Wednesday, September 22, 2010

Opting out of TV, Reading to the Children Instead...

We've been without TV for nearly two years now. It all started when our dish satellite went out and I asked the then 16-year-old boy to call a brother in our ward and ask if he could fix it for us. He said he didn't want to, and I don't know if it was out of pride, embarrassment or laziness, but he never did. A few weeks later he asked me when we were going to get our satellite fixed. I told him we would as soon as he called the good brother. That was two years ago.

I think I won in two ways. First, I followed through on my word as far as what it would take to get satellite. Second, we've gone without TV for nearly two years. Sometimes I am tempted to reinstall our dish, but when I visit my mother and see how quickly the children become addicted to the TV, and I am reminded of all the filth that is pumped into homes, I feel a renewed sense that this is the right decision for our family.

As most of you know, our family life is hectic, stressful, noisy, and there never seems to be the time to accomplish what we need to. Even so, I have decided to do something I've always wanted to do, but could never figure out how I would implement it.

Recently I started reading an amazing book series by Chris Stewart called "The Great and The Terrible". This series chronicles a family's story from before they were born when they lived with God, through their lives on earth, and I can only guess, since I haven't gotten there yet, into the next life.

(As I'm writing, I'm wondering something. So Mormons believe that we lived in a pre-mortal existence before coming to earth, that we were spirit children of our Heavenly Father and that we lived with Him, and even knew our family and some close friends during this time, that we may have even chosen to be together as families here. So what I'm wondering is, do other religions believe this? That we lived with God, our Father, before coming to this world? I would assume so, because I hear many people refer to dying as "going home". Surely "home" wouldn't be somewhere you've never been. Any comments on this matter from those of other faiths would be appreciated. Thanks!)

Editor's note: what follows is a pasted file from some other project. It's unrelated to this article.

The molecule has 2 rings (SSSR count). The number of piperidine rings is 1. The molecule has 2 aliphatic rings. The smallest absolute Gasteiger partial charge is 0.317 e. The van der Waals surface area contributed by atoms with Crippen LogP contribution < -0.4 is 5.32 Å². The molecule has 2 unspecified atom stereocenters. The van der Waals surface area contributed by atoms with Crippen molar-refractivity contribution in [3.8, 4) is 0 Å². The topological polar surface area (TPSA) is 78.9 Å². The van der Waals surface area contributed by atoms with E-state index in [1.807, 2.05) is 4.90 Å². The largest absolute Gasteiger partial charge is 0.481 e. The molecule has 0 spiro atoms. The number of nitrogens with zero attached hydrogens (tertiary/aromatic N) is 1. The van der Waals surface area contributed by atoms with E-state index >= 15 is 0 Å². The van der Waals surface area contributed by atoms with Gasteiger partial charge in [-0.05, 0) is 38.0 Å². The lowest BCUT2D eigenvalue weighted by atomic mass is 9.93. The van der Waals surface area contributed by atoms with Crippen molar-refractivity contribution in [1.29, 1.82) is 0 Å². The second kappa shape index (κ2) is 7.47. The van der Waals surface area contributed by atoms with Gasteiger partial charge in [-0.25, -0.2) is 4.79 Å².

As I've read this series, I've been so impressed at the change in my way of thinking as I imagine that we are truly sons and daughters of a King, and that our time on this earth is like a drop of dew that quickly evaporates as the sun rises. It's such a short period, a test, and if we succeed, we can meet The Lord at his throne and can speak of how we "fought the good fight".

Not only is this series inspirational, but it's immensely entertaining, and I would highly recommend it, to Mormons and non-Mormons alike.

About three years ago, just on a whim, I purchased an audio copy of "War of the Worlds". As we traveled to and from our small town in Mexico, I would play it for the kids in the van's CD player, and to my surprise, that absolutely devoured it. They begged to listen to it, they drew pictures of what they were hearing, and they talked about it for weeks, even years.

After thinking on how this series has inspired greater thinking in me, I found myself wishing that these books were on audio CD. Then the thought occurred to me, "Why couldn't I just read it to them? It's probably too advanced for the 10- and 8-year-olds to read by themselves, but if they understood Orson Wells, surely they could understand a mainstream LDS writer."

So tonight we did it. After carefully planning our evening, putting the baby, the twins and the 4-year-old boy to bed on time, we sat together and I read to my children for twenty minutes. I told that 14- and 15-year-olds that they didn't have to listen if they didn't want to, but they never did leave the room, and listened closely as they remained still.

When I was finished reading, I asked each of them if they enjoyed it, and without hesitation, they all said yes. And my kids aren't ones to lie about something like that. If they don't like something, I know about it.

So I totally felt like Laura Ingall's mother or someone wholesome and old-fashioned like that. I can definitely see us continuing this on a nightly basis, and I'm definitely looking forward to doing it in front of a crackling fire place in a few weeks.

We think we don't have time for things like this, but if we plan, ration, and commit ourselves, we can do things we feel are right for our families. As moms, we carry much guilt for what we don't do right, but if we know something will benefit our family, we can find a way to make it work and feel good about that one thing. Then do it again with something else, and feel good about that, until you just have one major feel-good party.

Thanks for listening. :)


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10 comments:

RhondaLue said...

We've also been without any tv, not quite as long as you have, about a year for us. It's actually not nearly as traumatic as I thought it would be. I do miss a couple shows but if I really want to see them or have time while folding laundry I can watch a few episodes on hulu.com